The climate crisis needs your short film
What do you need to say about climate? How does it affect your community? And the world? Bring light to all these problems you know exist and provide us your vision. In this edition of the We Art Water Film Festival, we have added the climate crisis we are experiencing to the theme of access to water and sanitation. The world needs what your vision can provide. Tell it in the words of cinema!
Four editions have been completed and we have just opened the registration period for the fifth. In each edition the contents of the short films have shown us problems, injustice and inequalities in the access to water and to sanitation, many of which we were ignorant of.
In this link you will find over 35 articles about some of the 111 finalist pieces of the four editions. Each one of them has allowed us to communicate, provide visibility, inform and reflect on what is happening with water anywhere around the world, why it does not reach everyone, what could be done to solve this injustice.
The climate crisis we are experiencing has a great presence in this edition. It affects the entire planet, but in a very unequal way.
If you are concerned about water and passionate about cinema, you have to participate in the We Art Water Film Festival.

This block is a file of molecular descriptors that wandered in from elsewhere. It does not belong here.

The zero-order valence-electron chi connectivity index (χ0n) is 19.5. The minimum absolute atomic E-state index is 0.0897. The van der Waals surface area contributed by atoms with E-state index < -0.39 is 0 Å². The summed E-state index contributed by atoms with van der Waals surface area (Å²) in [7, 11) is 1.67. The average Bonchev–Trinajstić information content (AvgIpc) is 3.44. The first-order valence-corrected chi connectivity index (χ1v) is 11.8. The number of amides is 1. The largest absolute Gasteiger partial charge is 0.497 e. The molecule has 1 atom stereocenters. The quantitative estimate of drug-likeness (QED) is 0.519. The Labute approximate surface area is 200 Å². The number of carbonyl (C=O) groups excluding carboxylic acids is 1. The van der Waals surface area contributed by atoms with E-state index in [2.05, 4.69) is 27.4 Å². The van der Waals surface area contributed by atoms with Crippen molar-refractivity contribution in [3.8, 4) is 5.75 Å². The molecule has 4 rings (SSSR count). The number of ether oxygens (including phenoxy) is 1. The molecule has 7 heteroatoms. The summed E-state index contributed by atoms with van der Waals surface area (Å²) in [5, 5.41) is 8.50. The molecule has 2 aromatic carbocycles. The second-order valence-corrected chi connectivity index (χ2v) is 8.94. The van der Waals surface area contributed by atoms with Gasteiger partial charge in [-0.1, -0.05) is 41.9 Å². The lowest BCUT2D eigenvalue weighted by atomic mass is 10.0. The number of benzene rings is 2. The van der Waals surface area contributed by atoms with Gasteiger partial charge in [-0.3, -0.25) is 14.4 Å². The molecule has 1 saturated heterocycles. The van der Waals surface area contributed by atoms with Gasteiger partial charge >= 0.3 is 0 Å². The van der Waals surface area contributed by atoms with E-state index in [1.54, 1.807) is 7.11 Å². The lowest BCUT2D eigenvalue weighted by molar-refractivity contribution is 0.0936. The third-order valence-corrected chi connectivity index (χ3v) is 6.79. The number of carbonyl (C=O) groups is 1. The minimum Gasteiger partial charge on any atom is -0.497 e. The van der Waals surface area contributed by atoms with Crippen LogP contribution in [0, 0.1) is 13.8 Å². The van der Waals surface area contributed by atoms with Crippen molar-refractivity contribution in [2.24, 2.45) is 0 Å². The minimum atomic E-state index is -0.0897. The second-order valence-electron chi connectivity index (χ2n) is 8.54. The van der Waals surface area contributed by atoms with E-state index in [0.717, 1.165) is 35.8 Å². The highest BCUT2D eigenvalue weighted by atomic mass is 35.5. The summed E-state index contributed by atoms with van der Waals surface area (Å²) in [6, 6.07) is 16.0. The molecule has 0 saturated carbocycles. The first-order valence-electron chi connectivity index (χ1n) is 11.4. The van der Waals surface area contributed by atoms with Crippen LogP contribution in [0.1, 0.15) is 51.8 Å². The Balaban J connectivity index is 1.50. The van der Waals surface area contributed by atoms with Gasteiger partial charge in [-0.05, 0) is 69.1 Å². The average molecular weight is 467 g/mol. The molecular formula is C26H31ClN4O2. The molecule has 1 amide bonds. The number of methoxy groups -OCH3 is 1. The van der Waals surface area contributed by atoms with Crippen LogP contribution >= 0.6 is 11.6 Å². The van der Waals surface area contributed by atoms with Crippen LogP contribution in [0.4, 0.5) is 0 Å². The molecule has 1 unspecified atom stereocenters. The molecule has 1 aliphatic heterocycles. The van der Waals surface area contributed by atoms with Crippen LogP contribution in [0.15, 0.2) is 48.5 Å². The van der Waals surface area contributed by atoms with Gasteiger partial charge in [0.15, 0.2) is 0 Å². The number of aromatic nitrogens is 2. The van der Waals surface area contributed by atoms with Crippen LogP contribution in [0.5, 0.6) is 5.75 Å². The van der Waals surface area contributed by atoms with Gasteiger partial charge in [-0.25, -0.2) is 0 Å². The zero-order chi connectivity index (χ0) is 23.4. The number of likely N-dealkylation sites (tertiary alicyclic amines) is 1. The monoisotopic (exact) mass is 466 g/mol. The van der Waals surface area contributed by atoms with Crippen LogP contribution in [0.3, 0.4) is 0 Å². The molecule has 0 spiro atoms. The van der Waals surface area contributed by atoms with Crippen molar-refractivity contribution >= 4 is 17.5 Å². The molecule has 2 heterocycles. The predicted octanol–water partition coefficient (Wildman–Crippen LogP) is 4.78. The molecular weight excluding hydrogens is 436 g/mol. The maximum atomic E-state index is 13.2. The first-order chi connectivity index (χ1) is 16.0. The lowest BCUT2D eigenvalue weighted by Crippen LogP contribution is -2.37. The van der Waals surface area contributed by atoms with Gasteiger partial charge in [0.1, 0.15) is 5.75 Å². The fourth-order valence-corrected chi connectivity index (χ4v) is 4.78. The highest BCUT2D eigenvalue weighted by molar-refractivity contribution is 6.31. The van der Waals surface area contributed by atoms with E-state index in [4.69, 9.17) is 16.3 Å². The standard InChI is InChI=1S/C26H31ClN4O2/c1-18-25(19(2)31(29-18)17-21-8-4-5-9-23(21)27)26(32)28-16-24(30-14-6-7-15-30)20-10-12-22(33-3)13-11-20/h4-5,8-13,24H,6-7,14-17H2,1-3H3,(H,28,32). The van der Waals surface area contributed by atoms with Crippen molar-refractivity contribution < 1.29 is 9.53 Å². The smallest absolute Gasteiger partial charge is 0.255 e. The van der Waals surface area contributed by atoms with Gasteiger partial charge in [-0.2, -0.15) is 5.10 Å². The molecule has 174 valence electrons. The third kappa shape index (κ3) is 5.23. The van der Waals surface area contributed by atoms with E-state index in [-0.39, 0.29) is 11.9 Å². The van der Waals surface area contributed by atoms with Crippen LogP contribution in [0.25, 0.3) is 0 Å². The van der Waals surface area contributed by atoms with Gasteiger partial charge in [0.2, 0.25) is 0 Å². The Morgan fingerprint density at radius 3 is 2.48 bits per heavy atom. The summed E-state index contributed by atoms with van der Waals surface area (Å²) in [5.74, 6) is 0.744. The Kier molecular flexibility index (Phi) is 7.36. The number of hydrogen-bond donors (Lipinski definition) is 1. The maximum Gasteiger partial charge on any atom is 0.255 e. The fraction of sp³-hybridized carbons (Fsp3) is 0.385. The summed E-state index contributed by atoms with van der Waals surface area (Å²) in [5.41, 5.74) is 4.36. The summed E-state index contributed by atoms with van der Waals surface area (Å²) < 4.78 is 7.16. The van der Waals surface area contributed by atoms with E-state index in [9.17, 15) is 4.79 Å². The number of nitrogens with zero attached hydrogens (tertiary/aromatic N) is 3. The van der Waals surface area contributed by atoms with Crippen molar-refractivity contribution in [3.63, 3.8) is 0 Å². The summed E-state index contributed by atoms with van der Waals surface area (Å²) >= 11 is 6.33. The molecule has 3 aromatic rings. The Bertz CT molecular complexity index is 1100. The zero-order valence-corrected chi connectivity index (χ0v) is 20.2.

We show you a few examples of the articles generated by the pieces of these last four editions on climatic and meteorological problems.
Many forests are being destroyed, affecting both its inhabitants and the ecological balance of the planet. We have seen this in the Colombian forests and in those of the indigenous people of Quechua, in the Andes, and Shipibo, in the Peruvian Amazonia. We have also provided visibility to the fight of the Bolivian “water committees” to guarantee the access to water and face the threat of climate change in one of the areas most affected by it.
We have seen that beyond the environmental and human disaster, the disappearance of water in a lake is the loss of a cultural reference for an entire country. This has happened in Lake Poopó, in Bolivia, and in the chilling drying up of Lake Urmia, in Iran, told by a girl. The Himalaya glaciers are shrinking and threaten the balance of the rivers that feed almost one third of the world’s population. In many areas of Russia, some villages are left without water due to the destruction of aquifers and they depend on the snow to obtain water from it.